Maternity benefit refusal is ‘unlawful discrimination’

High Court told woman whose child was born in surrogacy arrangement denied payments

A woman whose child was born as a result of a surrogacy arrangement has brought a High Court action alleging the State's refusal to pay her maternity benefit amounts to unlawful discrimination. The Equality Authority is supporting the woman's case.

The woman became seriously ill with cancer when pregnant some years ago and had to have an emergency hysterectomy which left her unable to carry a pregnancy, the court heard.

Because she and her husband still wanted children and are fertile, they later entered into an arrangement with a surrogate who agreed to be implanted with their genetic material fertilised via IVF treatment.

The surrogate gave birth to the couple’s daughter in a US state where surrogacy arrangements are lawful and the couple were registered on the child’s birth certificate there as her legal and biological parents.


The woman's employer agreed she could avail of maternity leave but, because the employer does not pay maternity leave allowance, she applied to the Department of Social Protection for the State allowance but was refused on grounds she was not eligible.

The woman brought a complaint under the Equal Status Act to the Equality Tribunal and, when both it and later the Circuit Court rejected her complaint, initiated High Court proceedings against the Minister for Social Protection.

The case opened yesterday before Ms Justice Iseult O’Malley who ordered nothing may be published that might identify the woman.

Outlining the case, Nuala Butler SC, for the woman, said it was concerned with interpretation of provisions of the Equal Status Act and the status of family members when a child is born via a surrogacy arrangement.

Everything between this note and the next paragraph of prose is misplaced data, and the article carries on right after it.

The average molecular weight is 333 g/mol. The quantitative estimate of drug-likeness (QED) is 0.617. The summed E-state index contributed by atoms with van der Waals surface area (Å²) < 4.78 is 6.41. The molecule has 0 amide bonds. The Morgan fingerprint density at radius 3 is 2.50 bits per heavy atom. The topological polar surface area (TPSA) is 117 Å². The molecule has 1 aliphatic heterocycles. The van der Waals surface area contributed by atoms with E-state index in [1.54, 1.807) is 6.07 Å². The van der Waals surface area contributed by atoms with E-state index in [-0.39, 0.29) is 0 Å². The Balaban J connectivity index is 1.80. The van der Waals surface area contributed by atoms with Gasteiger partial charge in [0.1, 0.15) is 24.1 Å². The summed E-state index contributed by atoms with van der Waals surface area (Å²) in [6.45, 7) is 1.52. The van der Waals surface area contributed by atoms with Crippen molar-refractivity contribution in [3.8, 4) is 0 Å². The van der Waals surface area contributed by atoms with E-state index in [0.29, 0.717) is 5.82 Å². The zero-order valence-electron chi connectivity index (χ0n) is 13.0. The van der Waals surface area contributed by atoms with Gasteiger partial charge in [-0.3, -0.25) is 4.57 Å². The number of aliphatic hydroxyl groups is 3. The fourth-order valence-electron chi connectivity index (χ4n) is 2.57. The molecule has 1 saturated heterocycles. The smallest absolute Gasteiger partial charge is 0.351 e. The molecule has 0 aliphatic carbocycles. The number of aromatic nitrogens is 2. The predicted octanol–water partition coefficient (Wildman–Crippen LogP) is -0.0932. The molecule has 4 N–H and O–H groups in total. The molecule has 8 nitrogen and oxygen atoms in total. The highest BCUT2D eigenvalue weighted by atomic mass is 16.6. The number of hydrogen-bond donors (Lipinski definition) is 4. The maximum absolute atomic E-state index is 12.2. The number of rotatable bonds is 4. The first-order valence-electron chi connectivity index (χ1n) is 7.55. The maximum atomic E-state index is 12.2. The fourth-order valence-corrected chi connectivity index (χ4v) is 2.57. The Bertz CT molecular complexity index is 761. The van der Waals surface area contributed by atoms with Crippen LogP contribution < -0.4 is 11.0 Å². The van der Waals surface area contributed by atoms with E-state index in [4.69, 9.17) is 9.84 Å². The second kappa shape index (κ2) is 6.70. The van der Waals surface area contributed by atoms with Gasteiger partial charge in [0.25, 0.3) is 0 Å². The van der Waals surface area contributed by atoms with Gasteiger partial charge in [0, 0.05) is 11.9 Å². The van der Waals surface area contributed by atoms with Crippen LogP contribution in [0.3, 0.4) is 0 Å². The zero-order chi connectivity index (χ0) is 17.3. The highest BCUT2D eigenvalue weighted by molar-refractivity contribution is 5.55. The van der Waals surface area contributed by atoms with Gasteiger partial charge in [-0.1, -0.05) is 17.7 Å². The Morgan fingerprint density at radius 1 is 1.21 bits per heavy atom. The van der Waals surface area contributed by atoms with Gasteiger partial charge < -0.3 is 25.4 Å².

The woman continued to work while undergoing IVF treatment and sought maternity benefit so she could have time to bond with her child, counsel said. The eligibility criteria required production of a medical cerificate concerning pregnancy. In the case of an adopted child, a woman could also secure a payment on production of a certificate from the Adoption Authority.

In this case, the woman clearly was not pregnant and was not proposing to adopt her daughter as she was registered as the child’s legal and genetic mother, counsel said.

The woman is entitled to benefit because she was in the same position as any other mother who had given birth to, or adopted, a child and who wanted time to bond with that child, counsel argued. Maternity leave here is primarily focussed on developing a relationship between mother and child and, if holiday and other entitlements were included, could be extended for up to a year, she noted.

The woman was being discriminated against on grounds of her family status, disability (in the sense her medical condition meant she could not carry a pregnancy) and gender, counsel argued. The woman was in a comparative position to other mothers but was treated differently from them, she submitted.

The Minster was not entitled to define terms of eligibility for maternity benefit in a discriminatiory manner and then use those terms to argue the woman was not entitled to redress because she did not meet the criteria for eligibility, counsel submitted.

Beginning his opposing arguments on behalf of the Minister, Gerard Durcan SC argued the claim related to the provision of a “service” and the woman had failed to make a case she was being treated less favourably than others in a position similar to her.

The maternity benefit scheme was set up by the Oireachtas in legislation and the Minister had to accept the choices made by the Oireachtas concerning the social welfare code, counsel said.

The case continues.

Mary Carolan

Mary Carolan

Mary Carolan is the Legal Affairs Correspondent of the Irish Times